Metrics in Multiparameter Persistence 2021

- Online -

19 - 22 July 2021

Venue: Lorentz Center@Online

If you are invited or already registered for this workshop, you have received login details by email.

The workshop will take place in an online format.  

Persistent homology is a central topic in the burgeoning field of topological data analysis. The key idea is to study topological spaces constructed from data and infer global properties of the data from topological invariants, typically homology vector spaces. The term “persistent” refers to the fact that the construction of these spaces usually depends on one or more parameters, and in order to obtain information about the data in a stable and robust way, it is crucial to consider the family of resulting invariants obtained not just in isolation, but together with morphisms obtained from maps between the individual spaces.

While the bulk of work on persistent homology to data has focused on one-parameter constructions, the need for methods that are robust with respect to noise and outliers naturally leads to methods based on multiple parameters. Although there has been considerable recent progress in the theoretical and computational aspects of multi-parameter persistent homology, applications are still in their infancy.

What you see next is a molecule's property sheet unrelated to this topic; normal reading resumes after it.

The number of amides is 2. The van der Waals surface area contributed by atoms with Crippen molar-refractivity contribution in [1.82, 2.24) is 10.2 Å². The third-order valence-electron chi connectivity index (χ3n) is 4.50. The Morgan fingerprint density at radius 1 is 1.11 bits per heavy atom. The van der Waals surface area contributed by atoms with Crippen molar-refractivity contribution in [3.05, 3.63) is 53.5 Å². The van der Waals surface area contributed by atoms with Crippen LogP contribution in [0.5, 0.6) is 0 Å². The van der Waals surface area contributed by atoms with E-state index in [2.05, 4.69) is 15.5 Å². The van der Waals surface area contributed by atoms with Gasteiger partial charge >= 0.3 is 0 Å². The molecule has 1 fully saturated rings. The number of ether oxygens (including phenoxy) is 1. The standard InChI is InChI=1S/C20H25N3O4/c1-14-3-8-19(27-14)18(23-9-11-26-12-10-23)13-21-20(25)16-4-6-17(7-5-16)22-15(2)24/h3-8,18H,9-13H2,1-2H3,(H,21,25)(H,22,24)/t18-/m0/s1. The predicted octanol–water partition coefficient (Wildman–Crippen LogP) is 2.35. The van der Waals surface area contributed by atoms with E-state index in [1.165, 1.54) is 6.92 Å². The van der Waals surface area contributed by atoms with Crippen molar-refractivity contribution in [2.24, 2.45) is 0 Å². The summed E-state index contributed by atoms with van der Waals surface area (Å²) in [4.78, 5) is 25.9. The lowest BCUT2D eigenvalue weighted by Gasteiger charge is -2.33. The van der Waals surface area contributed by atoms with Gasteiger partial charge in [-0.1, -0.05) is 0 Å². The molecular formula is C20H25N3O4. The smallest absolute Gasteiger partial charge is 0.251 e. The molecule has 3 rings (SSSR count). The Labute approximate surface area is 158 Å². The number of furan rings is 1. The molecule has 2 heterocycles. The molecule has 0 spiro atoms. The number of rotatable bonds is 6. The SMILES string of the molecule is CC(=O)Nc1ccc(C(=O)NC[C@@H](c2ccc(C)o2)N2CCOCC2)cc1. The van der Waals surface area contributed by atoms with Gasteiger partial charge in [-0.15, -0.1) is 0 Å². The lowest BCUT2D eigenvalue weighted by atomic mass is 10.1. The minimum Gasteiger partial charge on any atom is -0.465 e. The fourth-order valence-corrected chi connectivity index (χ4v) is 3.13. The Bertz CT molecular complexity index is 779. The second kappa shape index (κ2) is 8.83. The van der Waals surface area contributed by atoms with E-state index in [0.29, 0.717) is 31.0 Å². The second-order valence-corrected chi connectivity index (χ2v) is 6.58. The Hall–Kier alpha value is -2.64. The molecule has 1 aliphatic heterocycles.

Metrics on invariants of data play a central role in both theory and applications of one parameter persistent homology, and it is expected that such metrics should play a similarly important role in the multi-parameter setting. However, the invariants of data provided by this setting are much more complex, and this presents obstacles to naively extending the definitions from the one-parameter case. This raises the question of which metrics are most suitable for practical use.

This workshop will bring together specialists and junior researchers in applied algebraic topology to study the problem of metrizing the space of multi-parameter persistence modules. In particular, the workshop will address the problem of developing computationally tractable metrics suitable for use in applications. The focus will be on both the theoretical foundations and practical computational aspects of such metrics. Considerable time will be devoted to discussion sessions and hands-on work with software implementations and data.

This is the rescheduled workshop of 2020. 


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